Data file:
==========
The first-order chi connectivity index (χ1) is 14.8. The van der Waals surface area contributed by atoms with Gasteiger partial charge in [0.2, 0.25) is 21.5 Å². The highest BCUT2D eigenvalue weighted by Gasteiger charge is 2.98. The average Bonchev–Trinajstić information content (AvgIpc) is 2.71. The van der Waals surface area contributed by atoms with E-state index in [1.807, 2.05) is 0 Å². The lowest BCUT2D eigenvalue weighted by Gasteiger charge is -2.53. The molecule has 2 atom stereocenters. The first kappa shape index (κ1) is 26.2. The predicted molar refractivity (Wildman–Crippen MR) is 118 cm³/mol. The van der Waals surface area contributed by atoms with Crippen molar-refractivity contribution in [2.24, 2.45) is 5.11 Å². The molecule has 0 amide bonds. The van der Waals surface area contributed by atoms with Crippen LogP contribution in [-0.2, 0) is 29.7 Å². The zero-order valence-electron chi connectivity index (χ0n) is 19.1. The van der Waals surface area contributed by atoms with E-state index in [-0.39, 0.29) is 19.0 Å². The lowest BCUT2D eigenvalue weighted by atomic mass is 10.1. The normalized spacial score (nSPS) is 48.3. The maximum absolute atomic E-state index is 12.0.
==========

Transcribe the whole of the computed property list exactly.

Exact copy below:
The first-order chi connectivity index (χ1) is 14.8. The van der Waals surface area contributed by atoms with Gasteiger partial charge in [0.2, 0.25) is 21.5 Å². The highest BCUT2D eigenvalue weighted by Gasteiger charge is 2.98. The average Bonchev–Trinajstić information content (AvgIpc) is 2.71. The van der Waals surface area contributed by atoms with E-state index in [1.807, 2.05) is 0 Å². The lowest BCUT2D eigenvalue weighted by Gasteiger charge is -2.53. The molecule has 2 atom stereocenters. The first kappa shape index (κ1) is 26.2. The predicted molar refractivity (Wildman–Crippen MR) is 118 cm³/mol. The van der Waals surface area contributed by atoms with Crippen molar-refractivity contribution in [2.24, 2.45) is 5.11 Å². The molecule has 0 amide bonds. The van der Waals surface area contributed by atoms with Crippen LogP contribution in [-0.2, 0) is 29.7 Å². The zero-order valence-electron chi connectivity index (χ0n) is 19.1. The van der Waals surface area contributed by atoms with E-state index in [-0.39, 0.29) is 19.0 Å². The lowest BCUT2D eigenvalue weighted by atomic mass is 10.1. The normalized spacial score (nSPS) is 48.3. The maximum absolute atomic E-state index is 12.0.